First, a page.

Austin Plans Big Investment To Help Stop Residents From Getting Forced Out By Any New Transit Lines
Austin voters will decide in November whether to raise property taxes to help pay for Project Connect, the transit expansion plan. Leaders promise the construction of new train and bus lines will help ease future congestion and provide much-needed jobs.
In other cities, though, transit expansion has resulted in residents getting priced out of their neighborhoods, so Austin's proposal includes $300 million in funding intended to prevent that displacement.
“Once you add transit into an area, you make it much more desirable because you essentially make, you know, a live/work/walk type of community,” said Steven Pedigo, director of the Urban Lab at the LBJ School of Public Affairs at UT Austin.
Pedigo said that desirability drives up property values, which can lead to the same type of gentrification and displacement already present in Austin.
“There's absolutely been that appreciation around those assets,” he said. “I think we can expect the same thing here in Austin. The question is, how do you control it and how do you plan for it in the future?”
"What you see is that the core users of transit are being displaced from these new transit-rich neighborhoods. So, that's just a terrible kind of irony, right?"
A number of academic studies have looked at the phenomenon in other cities. In pushing for more displacement mitigation funding, advocates cited one such study by the Kitty & Michael Dukakis Center for Urban and Regional Policy at Northeastern University in Boston. It found that “transit investment frequently changes the surrounding neighborhood.”
“Neighborhood residents become wealthier and vehicle ownership becomes more common,” said Joao Paulo Connolly, co-director of housing and community development for the Austin Justice Coalition. “What you see is that the core users of transit are being displaced from these new transit-rich neighborhoods. So, that's just a terrible kind of irony, right?”
Austin officials said they are trying to avoid what happened in those other cities by making a big investment upfront. Council Member Natasha Harper-Madison cited the example of Denver, which established what’s known as the Transit-Oriented Development Fund a decade ago, with an initial investment of $15 million.
“Their fund has only even gotten up to $150 million – that's over time,” she said. “We're starting out at $300 million, which gives me a lot of confidence and optimism for where we can get to when we continue to work on this.”
If voters approve the Project Connect plan in November, the $300 million will be allocated over the next 10 to 15 years. That’s the timetable to build out the entire initial system plan. But Connolly said he believes it’s important to put strategies into place now.
“The key concern is what will patterns of [real estate] speculation do – possibly even before we break ground on new transit infrastructure?” he said. “If this is coming three years down the line, then now is the time to get in early with preventative strategies for anti-displacement. You know, not in three years. It will be too late.”
Staff members with the City of Austin are already beginning to come up with a plan. Some potential strategies included in a contract with voters approved by City Council earlier this month include:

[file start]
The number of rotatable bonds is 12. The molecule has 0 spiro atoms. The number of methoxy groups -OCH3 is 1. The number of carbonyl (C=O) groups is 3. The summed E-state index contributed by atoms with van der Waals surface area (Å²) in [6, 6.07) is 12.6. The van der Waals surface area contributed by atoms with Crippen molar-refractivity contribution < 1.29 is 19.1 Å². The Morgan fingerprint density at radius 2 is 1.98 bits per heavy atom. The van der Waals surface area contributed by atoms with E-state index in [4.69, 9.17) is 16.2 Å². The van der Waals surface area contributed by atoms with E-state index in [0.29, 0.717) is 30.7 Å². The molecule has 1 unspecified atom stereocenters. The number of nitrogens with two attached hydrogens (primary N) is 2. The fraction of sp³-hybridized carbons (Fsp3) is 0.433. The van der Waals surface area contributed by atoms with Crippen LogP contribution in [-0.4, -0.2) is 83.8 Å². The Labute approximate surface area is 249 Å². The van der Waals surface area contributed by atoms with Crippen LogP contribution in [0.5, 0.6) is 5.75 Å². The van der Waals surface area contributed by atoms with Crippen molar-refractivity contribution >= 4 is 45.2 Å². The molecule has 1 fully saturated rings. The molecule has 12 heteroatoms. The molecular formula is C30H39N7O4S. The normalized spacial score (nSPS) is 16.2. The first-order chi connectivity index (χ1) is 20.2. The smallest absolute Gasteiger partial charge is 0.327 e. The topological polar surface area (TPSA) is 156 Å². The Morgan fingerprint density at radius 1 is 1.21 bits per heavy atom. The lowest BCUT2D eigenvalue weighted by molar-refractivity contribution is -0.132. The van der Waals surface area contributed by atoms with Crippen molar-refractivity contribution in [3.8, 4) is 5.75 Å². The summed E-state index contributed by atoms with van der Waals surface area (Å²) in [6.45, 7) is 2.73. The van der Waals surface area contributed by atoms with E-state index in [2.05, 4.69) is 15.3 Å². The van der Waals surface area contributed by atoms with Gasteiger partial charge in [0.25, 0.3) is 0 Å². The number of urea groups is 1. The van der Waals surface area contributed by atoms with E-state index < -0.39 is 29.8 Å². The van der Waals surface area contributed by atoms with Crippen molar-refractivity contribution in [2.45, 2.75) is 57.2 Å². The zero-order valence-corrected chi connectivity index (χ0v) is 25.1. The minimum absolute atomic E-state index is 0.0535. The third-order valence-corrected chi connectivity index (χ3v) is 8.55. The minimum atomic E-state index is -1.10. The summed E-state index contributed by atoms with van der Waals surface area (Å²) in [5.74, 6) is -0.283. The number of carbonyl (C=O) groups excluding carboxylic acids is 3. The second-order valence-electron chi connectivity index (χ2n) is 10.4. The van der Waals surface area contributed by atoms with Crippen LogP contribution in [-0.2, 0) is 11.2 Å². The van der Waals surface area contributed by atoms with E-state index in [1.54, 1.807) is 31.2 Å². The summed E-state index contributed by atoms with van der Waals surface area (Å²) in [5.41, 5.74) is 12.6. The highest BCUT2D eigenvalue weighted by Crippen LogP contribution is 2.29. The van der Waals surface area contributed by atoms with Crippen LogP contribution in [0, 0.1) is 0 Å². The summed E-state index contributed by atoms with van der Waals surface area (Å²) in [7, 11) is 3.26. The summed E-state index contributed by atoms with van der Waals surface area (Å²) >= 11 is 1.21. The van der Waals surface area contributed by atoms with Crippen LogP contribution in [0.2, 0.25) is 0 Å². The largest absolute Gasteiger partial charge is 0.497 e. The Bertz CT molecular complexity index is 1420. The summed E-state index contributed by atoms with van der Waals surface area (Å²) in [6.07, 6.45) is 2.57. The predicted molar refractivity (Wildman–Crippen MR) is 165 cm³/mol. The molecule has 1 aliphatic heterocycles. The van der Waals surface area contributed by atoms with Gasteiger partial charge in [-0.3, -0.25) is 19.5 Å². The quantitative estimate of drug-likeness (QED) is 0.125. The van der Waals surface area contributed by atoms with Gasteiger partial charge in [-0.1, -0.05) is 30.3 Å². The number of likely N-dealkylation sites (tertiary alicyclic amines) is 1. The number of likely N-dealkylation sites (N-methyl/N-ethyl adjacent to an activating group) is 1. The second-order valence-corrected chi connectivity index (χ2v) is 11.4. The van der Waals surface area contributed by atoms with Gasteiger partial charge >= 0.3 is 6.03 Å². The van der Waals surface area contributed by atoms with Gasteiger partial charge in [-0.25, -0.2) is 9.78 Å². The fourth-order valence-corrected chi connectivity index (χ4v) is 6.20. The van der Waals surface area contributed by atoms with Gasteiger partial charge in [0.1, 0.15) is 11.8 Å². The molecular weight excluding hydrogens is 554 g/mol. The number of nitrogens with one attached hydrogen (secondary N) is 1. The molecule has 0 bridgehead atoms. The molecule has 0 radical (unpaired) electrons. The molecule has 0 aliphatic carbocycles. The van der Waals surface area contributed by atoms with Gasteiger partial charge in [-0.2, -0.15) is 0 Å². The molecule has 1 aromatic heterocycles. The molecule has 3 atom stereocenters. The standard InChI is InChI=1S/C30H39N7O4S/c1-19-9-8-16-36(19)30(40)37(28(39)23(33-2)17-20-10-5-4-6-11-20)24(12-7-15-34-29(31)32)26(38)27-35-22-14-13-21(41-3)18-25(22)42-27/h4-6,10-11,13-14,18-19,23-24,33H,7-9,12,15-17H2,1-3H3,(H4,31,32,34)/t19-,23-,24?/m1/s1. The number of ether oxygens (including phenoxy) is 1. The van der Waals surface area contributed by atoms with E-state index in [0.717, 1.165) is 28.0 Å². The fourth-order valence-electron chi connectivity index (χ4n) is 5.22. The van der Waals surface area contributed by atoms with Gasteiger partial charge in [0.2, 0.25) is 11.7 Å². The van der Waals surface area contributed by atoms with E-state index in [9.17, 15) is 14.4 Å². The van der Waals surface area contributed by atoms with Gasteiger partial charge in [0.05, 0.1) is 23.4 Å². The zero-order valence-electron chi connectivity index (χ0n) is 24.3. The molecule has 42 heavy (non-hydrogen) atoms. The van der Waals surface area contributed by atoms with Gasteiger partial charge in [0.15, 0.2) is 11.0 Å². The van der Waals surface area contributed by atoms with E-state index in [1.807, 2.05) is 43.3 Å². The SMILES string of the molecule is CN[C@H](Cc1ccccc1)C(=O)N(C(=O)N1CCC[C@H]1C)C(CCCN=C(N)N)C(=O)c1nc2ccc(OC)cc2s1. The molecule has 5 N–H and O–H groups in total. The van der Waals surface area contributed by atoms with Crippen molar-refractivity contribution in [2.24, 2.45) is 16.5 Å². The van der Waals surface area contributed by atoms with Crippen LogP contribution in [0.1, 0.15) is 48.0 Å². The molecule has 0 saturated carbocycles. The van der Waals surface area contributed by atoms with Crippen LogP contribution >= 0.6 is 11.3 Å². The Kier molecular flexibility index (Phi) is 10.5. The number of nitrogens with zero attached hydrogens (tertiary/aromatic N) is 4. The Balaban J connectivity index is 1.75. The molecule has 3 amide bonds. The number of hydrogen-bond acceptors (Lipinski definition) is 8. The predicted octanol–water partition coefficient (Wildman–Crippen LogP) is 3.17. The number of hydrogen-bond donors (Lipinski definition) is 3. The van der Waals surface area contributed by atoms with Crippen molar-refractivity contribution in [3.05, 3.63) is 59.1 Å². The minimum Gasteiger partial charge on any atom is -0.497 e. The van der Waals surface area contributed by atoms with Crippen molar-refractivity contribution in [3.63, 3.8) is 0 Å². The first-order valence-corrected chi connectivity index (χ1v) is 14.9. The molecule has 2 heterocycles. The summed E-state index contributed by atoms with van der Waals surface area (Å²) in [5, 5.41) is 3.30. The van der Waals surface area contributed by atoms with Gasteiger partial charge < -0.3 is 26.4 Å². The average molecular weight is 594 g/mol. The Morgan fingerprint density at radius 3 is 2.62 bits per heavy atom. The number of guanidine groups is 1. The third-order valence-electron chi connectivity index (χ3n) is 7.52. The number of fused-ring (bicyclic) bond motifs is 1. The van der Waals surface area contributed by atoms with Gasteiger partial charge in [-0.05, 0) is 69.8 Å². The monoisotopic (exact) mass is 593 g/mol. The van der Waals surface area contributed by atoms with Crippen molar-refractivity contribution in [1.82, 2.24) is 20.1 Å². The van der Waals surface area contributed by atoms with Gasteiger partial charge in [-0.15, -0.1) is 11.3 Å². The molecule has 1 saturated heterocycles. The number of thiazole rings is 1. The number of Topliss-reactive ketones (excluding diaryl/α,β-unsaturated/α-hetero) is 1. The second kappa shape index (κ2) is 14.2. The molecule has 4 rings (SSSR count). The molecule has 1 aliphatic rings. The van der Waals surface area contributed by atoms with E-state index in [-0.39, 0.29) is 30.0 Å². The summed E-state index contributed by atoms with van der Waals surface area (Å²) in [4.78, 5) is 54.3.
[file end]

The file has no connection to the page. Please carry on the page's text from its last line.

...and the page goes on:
- the construction or development of new affordable housing
- preservation, repair and rehabilitation of existing affordable housing
- financial assistance for home ownership
- rental subsidies
- right-to-return assistance that grants current tenants of affordable housing the option to lease a unit of comparable affordability and size following completion of rehabilitation of affordable housing
Connolly said whatever strategies are developed, the community must have more of a say. He said the process to finalize Project Connect moved quickly, but advocates were able to push for more funding to prevent displacement. And the allocation grew from nothing to $100 million to $300 million in a matter of weeks.
“I think there is still room there ... for more to be done to sort of make that process clearer as opposed to just saying, ‘Look, trust us, you know, and after November, we'll figure it out,’” he said. “Now is a good time to have this conversation and to make sure that we have these mechanisms in place.”
Council members said they are listening. The council and Capital Metro board voted earlier this month to establish a new local government corporation, the Austin Transit Partnership, to oversee the construction and implementation of Project Connect. The board of the ATP would appoint an advisory committee to ensure community members have a voice in the future of transit and the prevention of possible displacement – but only if the Nov. 3 referendum is approved.
“One of the things that's really, really critical and important about this process is it has to be proactive, and it has to be done as part of the planning process for the transportation projects,” Council Member Ann Kitchen, who is also a Cap Metro board member, said. “If it's after the fact, we miss the boat.”
The Council has added a resolution to consider during its Sept. 3 meeting firming up the commitment to work with neighborhoods directly when it comes to anti-displacement strategies and priorities. That would include the tracking of key performance indicators related to equity and displacement, and if enough of those are triggered, a discussion item would be posted on the next City Council agenda or appropriate Council committee.
Correction: An earlier version of the audio on this story incorrectly said Natasha Harper-Madison represents Austin City Council District 4. She represents District 1.
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